Humber College goes the extra mile to make out of province athletes feel at home.
Humber Athletics has a number of student athletes that are either from another province or other countries.
Jim Bialek, manager of athletics and sports information at Humber, said the college tries to provide out of province athletes with a family atmosphere.
“The athletes usually build up relationships with the classmates, teammates and other athletes within the Hawk family,” Bialek said.
Bialek said Humber tries to put the athlete in a situation where he or she has an opportunity to connect with the local students.
“We try and fully involve them in a social environment and that can simply be going to the Varsity Academic Center to study with other athletes, it could be working out in the High Performance Center or even in the therapy area,” Bialek said
Bialek said the most important thing is to try and not leave them on their own and preventing them from developing home-sickness.
Hawks’ Women’s basketball team point guard Mel Szilagyl said the culture at Humber is all around comfortable.
“I don’t feel that it’s anything Humber does specifically, its just everyone feels at home here.”
Szilagyl was born in Montreal, Quebec, and lived there for most of her life. She attended CEGEP at Dawson College, which is a junior college. She then attended and played basketball at Concordia University, also located in Montreal, for three years.
“I graduated with my Bachelor of Arts in psychology. I took a year off and after that I came to Humber to do my post grad,” Szilagyl said.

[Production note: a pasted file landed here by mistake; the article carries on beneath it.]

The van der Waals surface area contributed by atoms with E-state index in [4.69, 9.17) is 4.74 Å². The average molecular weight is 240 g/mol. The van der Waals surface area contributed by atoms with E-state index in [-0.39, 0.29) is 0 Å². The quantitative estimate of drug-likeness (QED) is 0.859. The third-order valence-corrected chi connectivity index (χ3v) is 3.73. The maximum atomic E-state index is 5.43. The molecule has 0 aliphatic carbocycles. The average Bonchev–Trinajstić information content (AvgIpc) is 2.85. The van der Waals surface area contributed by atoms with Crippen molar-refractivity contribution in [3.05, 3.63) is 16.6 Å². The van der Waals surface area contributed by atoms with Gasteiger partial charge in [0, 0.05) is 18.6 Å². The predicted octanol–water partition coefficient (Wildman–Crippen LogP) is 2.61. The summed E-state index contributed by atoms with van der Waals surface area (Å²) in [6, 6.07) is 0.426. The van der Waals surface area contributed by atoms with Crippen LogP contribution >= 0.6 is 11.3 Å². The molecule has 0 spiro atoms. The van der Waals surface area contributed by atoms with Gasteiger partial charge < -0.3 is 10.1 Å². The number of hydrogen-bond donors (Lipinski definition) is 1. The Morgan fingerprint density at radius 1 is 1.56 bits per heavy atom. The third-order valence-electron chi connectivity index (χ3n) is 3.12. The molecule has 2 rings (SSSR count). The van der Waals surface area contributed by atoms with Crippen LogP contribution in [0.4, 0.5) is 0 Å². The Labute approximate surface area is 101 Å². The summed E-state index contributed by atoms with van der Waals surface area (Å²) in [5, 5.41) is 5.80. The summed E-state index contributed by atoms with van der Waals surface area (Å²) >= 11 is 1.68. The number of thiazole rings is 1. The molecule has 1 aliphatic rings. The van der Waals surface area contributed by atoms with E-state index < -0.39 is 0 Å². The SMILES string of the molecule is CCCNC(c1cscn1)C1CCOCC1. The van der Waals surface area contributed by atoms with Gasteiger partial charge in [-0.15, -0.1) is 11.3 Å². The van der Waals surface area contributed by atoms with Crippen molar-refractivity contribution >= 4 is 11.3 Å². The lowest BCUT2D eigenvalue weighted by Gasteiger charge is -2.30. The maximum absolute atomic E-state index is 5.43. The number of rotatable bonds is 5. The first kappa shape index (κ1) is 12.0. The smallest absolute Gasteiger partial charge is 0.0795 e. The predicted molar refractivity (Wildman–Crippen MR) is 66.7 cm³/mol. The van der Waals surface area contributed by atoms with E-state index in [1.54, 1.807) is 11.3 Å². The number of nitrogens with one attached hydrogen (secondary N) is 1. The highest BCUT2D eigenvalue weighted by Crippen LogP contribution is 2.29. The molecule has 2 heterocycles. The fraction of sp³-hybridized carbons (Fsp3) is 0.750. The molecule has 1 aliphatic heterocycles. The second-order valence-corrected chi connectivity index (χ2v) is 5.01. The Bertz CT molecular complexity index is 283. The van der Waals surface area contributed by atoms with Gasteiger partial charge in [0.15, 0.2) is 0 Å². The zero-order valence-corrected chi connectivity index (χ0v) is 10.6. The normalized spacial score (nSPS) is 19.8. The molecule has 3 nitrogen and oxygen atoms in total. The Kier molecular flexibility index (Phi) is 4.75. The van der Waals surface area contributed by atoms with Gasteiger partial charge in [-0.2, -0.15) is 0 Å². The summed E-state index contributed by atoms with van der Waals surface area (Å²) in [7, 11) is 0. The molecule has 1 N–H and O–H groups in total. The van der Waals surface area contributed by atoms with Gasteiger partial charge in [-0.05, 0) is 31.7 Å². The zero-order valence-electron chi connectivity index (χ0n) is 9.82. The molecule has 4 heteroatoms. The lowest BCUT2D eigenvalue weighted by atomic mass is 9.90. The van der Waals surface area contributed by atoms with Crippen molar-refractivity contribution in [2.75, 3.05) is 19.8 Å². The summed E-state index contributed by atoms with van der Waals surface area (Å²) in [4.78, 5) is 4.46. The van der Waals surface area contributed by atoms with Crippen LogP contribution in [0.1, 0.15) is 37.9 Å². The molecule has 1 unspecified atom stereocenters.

Szilagyl said her coaches at Concordia were not nearly as supportive as the coaching staff at Humber College.
“I feel like they focus more on the development aspect of basketball more here than they do at Concordia,” she said.
Szilagyl said growing up in Montreal she was taught to hate Toronto. She lives in Etobicoke rather than downtown, but still had to adjust to the size of her current home.
“I like it, but it’s a lot bigger and it takes a lot longer to get places,” Szilagyl said. “My sister lives here anyway so it’s not too bad of a transition.”
Hawks’ power forward Brenda Carachure said it is different transitioning from university basketball in Mexico to playing college ball in Canada.
“It’s harder for me because here you have to provide for your own tuition and manage a part time job on the side,” Carachure said.
Carachure is from Acapulco, a coastal city in the Mexican state of Guerrero. After coming to Canada she attended and played basket at George Brown College
“I don’t have any family up here. I have to work if I want to play basketball,” Carachure said. “I have to go the extra mile.”
Carachure said she’s gotten a lot of help from both the coaching and athletic staff at Humber.
“Its been a great experience because they really do care about you as a person, student and as an athlete,” Carachure said. “It’s a good support system here.”